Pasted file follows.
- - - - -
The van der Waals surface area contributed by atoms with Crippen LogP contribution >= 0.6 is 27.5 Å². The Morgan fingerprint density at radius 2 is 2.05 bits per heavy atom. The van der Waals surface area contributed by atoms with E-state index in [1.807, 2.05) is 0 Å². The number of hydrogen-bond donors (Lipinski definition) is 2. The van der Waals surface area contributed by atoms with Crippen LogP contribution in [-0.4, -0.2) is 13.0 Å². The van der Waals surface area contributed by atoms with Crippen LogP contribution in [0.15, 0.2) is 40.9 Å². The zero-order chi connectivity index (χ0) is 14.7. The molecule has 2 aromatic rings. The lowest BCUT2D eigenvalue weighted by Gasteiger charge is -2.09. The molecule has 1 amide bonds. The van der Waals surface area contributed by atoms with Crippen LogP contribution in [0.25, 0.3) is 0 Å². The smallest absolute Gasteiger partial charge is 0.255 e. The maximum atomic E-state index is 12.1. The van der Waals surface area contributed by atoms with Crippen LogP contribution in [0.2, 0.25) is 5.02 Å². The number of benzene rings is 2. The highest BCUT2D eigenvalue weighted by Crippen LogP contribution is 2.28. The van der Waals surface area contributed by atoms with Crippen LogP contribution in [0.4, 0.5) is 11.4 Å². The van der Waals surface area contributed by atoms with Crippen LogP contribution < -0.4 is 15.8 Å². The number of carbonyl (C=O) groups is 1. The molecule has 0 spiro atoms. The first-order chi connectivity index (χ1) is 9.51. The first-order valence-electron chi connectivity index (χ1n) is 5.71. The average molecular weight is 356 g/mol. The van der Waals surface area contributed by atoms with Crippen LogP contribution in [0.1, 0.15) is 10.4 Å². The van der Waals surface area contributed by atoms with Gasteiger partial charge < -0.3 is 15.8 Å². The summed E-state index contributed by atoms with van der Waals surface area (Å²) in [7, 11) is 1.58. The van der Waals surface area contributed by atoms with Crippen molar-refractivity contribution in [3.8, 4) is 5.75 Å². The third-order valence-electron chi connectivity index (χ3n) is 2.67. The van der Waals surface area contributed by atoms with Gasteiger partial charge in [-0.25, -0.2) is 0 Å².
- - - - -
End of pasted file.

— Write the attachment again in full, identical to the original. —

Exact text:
The van der Waals surface area contributed by atoms with Crippen LogP contribution >= 0.6 is 27.5 Å². The Morgan fingerprint density at radius 2 is 2.05 bits per heavy atom. The van der Waals surface area contributed by atoms with E-state index in [1.807, 2.05) is 0 Å². The number of hydrogen-bond donors (Lipinski definition) is 2. The van der Waals surface area contributed by atoms with Crippen LogP contribution in [-0.4, -0.2) is 13.0 Å². The van der Waals surface area contributed by atoms with Crippen LogP contribution in [0.15, 0.2) is 40.9 Å². The zero-order chi connectivity index (χ0) is 14.7. The molecule has 2 aromatic rings. The lowest BCUT2D eigenvalue weighted by Gasteiger charge is -2.09. The molecule has 1 amide bonds. The van der Waals surface area contributed by atoms with Crippen LogP contribution in [0.25, 0.3) is 0 Å². The smallest absolute Gasteiger partial charge is 0.255 e. The maximum atomic E-state index is 12.1. The van der Waals surface area contributed by atoms with Crippen LogP contribution in [0.2, 0.25) is 5.02 Å². The number of benzene rings is 2. The highest BCUT2D eigenvalue weighted by Crippen LogP contribution is 2.28. The van der Waals surface area contributed by atoms with Crippen LogP contribution in [0.4, 0.5) is 11.4 Å². The van der Waals surface area contributed by atoms with Crippen LogP contribution < -0.4 is 15.8 Å². The number of carbonyl (C=O) groups is 1. The molecule has 0 spiro atoms. The first-order chi connectivity index (χ1) is 9.51. The first-order valence-electron chi connectivity index (χ1n) is 5.71. The average molecular weight is 356 g/mol. The van der Waals surface area contributed by atoms with Crippen LogP contribution in [0.1, 0.15) is 10.4 Å². The van der Waals surface area contributed by atoms with Gasteiger partial charge < -0.3 is 15.8 Å². The summed E-state index contributed by atoms with van der Waals surface area (Å²) in [7, 11) is 1.58. The van der Waals surface area contributed by atoms with Crippen molar-refractivity contribution in [3.8, 4) is 5.75 Å². The third-order valence-electron chi connectivity index (χ3n) is 2.67. The van der Waals surface area contributed by atoms with Gasteiger partial charge in [-0.25, -0.2) is 0 Å².